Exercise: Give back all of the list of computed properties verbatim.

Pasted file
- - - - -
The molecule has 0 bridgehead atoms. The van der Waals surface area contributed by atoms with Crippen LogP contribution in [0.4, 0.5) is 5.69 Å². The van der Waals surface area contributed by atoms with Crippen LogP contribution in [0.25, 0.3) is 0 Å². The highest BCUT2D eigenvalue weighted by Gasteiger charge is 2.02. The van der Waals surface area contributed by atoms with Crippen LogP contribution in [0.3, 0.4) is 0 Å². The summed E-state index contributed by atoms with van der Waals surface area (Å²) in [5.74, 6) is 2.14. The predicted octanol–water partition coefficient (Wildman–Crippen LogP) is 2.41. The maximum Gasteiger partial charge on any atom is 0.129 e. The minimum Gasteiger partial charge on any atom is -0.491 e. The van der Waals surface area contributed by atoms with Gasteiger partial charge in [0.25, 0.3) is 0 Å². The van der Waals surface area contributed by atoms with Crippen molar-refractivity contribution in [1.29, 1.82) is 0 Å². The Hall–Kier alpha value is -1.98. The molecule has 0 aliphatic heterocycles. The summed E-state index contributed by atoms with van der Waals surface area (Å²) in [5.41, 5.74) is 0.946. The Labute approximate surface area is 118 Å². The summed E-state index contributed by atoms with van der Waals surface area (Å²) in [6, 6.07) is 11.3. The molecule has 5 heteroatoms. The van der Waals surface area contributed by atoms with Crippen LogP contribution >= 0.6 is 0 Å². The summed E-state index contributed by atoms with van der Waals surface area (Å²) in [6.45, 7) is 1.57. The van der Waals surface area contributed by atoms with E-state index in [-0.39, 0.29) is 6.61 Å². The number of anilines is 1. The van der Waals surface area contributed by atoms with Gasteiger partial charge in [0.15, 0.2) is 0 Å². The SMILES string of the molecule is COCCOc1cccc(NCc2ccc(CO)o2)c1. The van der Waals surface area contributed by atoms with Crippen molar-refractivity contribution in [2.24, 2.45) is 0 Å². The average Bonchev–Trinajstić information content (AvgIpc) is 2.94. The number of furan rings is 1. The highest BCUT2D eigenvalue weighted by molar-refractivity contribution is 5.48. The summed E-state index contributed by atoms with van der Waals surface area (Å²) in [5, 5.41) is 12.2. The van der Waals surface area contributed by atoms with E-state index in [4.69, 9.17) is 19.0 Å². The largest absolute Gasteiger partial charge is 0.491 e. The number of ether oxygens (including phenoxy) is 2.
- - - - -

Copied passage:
The molecule has 0 bridgehead atoms. The van der Waals surface area contributed by atoms with Crippen LogP contribution in [0.4, 0.5) is 5.69 Å². The van der Waals surface area contributed by atoms with Crippen LogP contribution in [0.25, 0.3) is 0 Å². The highest BCUT2D eigenvalue weighted by Gasteiger charge is 2.02. The van der Waals surface area contributed by atoms with Crippen LogP contribution in [0.3, 0.4) is 0 Å². The summed E-state index contributed by atoms with van der Waals surface area (Å²) in [5.74, 6) is 2.14. The predicted octanol–water partition coefficient (Wildman–Crippen LogP) is 2.41. The maximum Gasteiger partial charge on any atom is 0.129 e. The minimum Gasteiger partial charge on any atom is -0.491 e. The van der Waals surface area contributed by atoms with Gasteiger partial charge in [0.25, 0.3) is 0 Å². The van der Waals surface area contributed by atoms with Crippen molar-refractivity contribution in [1.29, 1.82) is 0 Å². The Hall–Kier alpha value is -1.98. The molecule has 0 aliphatic heterocycles. The summed E-state index contributed by atoms with van der Waals surface area (Å²) in [5.41, 5.74) is 0.946. The Labute approximate surface area is 118 Å². The summed E-state index contributed by atoms with van der Waals surface area (Å²) in [6, 6.07) is 11.3. The molecule has 5 heteroatoms. The van der Waals surface area contributed by atoms with Crippen LogP contribution >= 0.6 is 0 Å². The summed E-state index contributed by atoms with van der Waals surface area (Å²) in [6.45, 7) is 1.57. The van der Waals surface area contributed by atoms with E-state index in [-0.39, 0.29) is 6.61 Å². The number of anilines is 1. The van der Waals surface area contributed by atoms with Gasteiger partial charge in [0.15, 0.2) is 0 Å². The SMILES string of the molecule is COCCOc1cccc(NCc2ccc(CO)o2)c1. The van der Waals surface area contributed by atoms with Crippen molar-refractivity contribution in [2.24, 2.45) is 0 Å². The average Bonchev–Trinajstić information content (AvgIpc) is 2.94. The number of furan rings is 1. The highest BCUT2D eigenvalue weighted by molar-refractivity contribution is 5.48. The summed E-state index contributed by atoms with van der Waals surface area (Å²) in [5, 5.41) is 12.2. The van der Waals surface area contributed by atoms with E-state index in [4.69, 9.17) is 19.0 Å². The largest absolute Gasteiger partial charge is 0.491 e. The number of ether oxygens (including phenoxy) is 2.